Many businesses offer their employees bonus schemes; however, the financial rewards can vary enormously. Some offer significant sums and can double their annual salary, whilst others hand out more modest sums. But how are bonuses treated if a couple divorce? Our article finds out.
What is considered a bonus?
Bonuses are a common form of payment and reward highly valued employees. They are typically comprised of stock options or cash and can be discretionary, contractual, payable immediately, or deferred.
Over time, the amount of a cash bonus is likely to fluctuate in real terms, but the future value of a deferred stock scheme is even less predictable. The two most common forms of deferred stock schemes regularly encountered by family solicitors are stock options, where employees are offered shares at a particular price which will become theirs at a future date. This is called “deferred vesting”.
Deferred bonuses are awarded based on employee performance in a particular year, but are usually paid three years later in order to encourage the employee to remain with the company, as unpaid bonuses are generally forfeited if an employee leaves. The timing of the award and receipt may be a critical in determining whether the bonus is considered a matrimonial asset.
Now we know what is considered a bonus, we have to look at matrimonial assets. These are things such as property, money or other items acquired whilst the couple are together. If the bonus was received before separation, it will be put into the marital pot alongside all those other assets that will be divided between the couple as part of the financial settlement. In addition, if the bonus was received after separation, but deals with the financial period whilst the couple was still together, then this will also be added into the pot.
Even bonuses relating to a period after separation will not automatically be protected, or “ring-fenced” and remain with the earning spouse. This is because the couple’s financial needs must be considered first and foremost when figuring out a fair settlement. Therefore, unless there are significant assets, the court will be unable to ignore the bonus when considering the issue of need.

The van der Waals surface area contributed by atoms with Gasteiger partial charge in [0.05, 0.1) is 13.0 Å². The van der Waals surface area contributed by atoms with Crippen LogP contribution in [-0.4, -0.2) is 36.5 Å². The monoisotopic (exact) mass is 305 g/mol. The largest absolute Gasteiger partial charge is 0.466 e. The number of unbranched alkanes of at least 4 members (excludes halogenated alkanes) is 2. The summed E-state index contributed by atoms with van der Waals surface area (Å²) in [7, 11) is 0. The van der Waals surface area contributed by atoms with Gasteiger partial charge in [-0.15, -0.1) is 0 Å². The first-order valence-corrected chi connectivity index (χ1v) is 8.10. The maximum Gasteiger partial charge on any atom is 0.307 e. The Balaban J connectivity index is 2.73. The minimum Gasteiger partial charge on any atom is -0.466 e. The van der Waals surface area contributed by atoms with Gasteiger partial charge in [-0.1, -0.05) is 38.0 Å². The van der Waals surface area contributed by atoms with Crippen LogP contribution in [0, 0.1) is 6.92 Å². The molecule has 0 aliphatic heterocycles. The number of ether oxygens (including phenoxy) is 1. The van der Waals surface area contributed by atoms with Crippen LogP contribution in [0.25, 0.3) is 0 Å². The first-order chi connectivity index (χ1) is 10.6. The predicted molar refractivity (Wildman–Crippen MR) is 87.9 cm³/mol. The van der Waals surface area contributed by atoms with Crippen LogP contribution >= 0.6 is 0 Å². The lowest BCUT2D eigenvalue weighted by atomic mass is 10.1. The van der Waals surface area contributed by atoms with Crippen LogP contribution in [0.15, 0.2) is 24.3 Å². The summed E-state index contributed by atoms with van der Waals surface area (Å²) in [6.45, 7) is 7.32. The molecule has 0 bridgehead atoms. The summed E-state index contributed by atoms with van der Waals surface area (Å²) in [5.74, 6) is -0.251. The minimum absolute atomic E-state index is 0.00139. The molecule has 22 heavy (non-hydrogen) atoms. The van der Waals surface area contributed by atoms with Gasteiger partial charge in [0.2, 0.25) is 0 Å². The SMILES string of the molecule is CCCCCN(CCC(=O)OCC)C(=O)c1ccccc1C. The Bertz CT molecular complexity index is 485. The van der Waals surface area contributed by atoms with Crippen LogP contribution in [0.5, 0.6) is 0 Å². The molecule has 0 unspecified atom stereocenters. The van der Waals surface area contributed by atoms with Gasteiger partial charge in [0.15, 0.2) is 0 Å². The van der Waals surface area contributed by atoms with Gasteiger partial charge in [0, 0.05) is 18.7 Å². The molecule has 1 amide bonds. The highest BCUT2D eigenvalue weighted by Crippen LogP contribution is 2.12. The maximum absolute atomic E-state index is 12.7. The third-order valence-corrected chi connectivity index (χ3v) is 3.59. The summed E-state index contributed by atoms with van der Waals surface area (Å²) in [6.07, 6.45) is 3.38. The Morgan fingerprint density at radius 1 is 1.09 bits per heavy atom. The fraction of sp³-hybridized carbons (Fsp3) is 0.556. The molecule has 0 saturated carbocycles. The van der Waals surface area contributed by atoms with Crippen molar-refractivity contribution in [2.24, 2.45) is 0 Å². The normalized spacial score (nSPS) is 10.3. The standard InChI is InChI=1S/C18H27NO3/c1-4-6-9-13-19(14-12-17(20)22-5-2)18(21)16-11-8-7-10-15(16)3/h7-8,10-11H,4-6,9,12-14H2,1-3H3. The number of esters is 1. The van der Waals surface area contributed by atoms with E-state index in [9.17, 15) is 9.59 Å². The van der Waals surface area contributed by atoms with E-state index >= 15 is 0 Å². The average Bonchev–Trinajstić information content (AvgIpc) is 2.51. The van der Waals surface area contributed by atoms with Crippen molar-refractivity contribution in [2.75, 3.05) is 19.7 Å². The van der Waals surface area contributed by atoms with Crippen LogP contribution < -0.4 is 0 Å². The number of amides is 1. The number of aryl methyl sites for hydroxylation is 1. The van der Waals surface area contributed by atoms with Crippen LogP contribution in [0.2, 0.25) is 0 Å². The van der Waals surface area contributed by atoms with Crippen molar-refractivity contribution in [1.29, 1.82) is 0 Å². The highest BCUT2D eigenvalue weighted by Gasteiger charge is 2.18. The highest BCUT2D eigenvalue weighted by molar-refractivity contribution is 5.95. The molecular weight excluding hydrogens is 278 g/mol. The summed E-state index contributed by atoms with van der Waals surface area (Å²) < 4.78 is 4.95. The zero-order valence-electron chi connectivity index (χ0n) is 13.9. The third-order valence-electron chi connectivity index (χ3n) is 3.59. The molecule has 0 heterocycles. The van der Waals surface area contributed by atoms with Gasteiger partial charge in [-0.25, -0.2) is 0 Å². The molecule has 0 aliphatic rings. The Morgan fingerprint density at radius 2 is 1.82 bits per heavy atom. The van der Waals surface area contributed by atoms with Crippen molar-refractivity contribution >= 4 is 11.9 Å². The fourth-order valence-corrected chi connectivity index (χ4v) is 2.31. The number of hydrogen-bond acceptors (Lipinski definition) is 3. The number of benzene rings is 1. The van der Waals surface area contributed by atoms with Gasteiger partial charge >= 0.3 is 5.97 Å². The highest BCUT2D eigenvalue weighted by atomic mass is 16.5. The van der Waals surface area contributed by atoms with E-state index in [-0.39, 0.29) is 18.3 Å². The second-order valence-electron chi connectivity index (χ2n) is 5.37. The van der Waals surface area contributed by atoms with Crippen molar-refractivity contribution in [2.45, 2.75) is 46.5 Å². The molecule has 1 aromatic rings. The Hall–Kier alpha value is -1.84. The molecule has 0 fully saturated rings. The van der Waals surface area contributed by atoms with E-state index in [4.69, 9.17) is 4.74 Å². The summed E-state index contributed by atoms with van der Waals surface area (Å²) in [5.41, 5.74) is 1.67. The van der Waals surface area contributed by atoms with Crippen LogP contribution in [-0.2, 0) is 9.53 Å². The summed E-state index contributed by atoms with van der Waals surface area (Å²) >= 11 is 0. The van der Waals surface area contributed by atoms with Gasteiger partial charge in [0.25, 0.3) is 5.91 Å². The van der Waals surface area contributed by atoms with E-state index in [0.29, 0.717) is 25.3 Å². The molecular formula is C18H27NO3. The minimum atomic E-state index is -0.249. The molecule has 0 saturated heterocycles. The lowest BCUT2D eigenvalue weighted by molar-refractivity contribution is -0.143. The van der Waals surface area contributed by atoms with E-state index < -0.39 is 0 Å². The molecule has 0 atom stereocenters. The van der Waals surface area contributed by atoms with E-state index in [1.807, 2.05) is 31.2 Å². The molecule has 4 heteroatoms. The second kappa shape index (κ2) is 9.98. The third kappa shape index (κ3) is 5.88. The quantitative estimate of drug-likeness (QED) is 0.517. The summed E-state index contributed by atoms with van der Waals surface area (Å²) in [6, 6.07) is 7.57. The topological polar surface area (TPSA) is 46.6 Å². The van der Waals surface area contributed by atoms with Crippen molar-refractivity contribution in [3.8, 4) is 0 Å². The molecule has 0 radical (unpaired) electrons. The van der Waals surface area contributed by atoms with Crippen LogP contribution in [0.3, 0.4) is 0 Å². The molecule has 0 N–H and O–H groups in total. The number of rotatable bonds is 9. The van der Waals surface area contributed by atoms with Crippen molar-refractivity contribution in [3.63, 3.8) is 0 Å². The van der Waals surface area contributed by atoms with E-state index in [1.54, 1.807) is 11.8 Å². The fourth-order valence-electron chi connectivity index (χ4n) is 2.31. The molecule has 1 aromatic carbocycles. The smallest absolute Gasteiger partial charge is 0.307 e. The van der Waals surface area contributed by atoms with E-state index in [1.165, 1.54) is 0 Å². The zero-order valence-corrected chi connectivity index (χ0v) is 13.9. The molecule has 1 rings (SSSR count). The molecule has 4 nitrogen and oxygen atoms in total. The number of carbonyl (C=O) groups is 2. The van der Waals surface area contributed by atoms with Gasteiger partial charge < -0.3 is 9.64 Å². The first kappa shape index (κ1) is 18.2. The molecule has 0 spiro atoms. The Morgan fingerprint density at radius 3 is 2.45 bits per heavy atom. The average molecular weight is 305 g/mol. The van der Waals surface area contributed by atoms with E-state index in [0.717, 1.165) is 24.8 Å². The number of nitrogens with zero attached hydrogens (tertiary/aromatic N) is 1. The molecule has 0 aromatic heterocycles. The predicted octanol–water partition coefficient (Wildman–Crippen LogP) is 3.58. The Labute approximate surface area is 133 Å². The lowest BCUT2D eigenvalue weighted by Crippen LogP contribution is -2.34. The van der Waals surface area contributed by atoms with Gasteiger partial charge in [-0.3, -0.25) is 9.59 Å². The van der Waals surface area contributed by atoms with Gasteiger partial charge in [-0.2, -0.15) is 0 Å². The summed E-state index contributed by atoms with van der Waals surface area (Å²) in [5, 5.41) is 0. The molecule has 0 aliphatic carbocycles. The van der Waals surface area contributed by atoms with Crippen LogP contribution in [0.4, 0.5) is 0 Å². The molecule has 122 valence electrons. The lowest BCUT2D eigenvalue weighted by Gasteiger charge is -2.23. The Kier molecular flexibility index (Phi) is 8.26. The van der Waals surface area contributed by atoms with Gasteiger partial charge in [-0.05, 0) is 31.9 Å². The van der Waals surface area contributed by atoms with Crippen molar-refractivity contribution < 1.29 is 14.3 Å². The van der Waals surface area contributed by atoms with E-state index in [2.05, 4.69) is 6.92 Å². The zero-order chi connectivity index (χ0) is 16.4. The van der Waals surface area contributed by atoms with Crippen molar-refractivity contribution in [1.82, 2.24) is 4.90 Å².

Some employers pre-pay bonuses and add in a clawback provision if the employee leaves the company or fails to meet certain performance criteria. In this case, it may be possible to argue that the bonus should be not considered a matrimonial asset because it has the potential of being withdrawn. If that were to happen, not only would those funds be removed from the matrimonial pot, but costs would likely be incurred as the employee would be obliged to return the pre-tax sum even though they received the post-tax sum.
What about future bonuses earned?
After the division of assets and pensions has been negotiated, consideration must be given to whether one party should pay spousal maintenance to the other. If spousal maintenance is not required because the couple earns sufficient to meet their respective income needs, a clean break order will probably be made. This prevents a spouse from making any financial claims against the other in the future, so all bonuses received after the date of the clean break will remain with the spouse who earned it.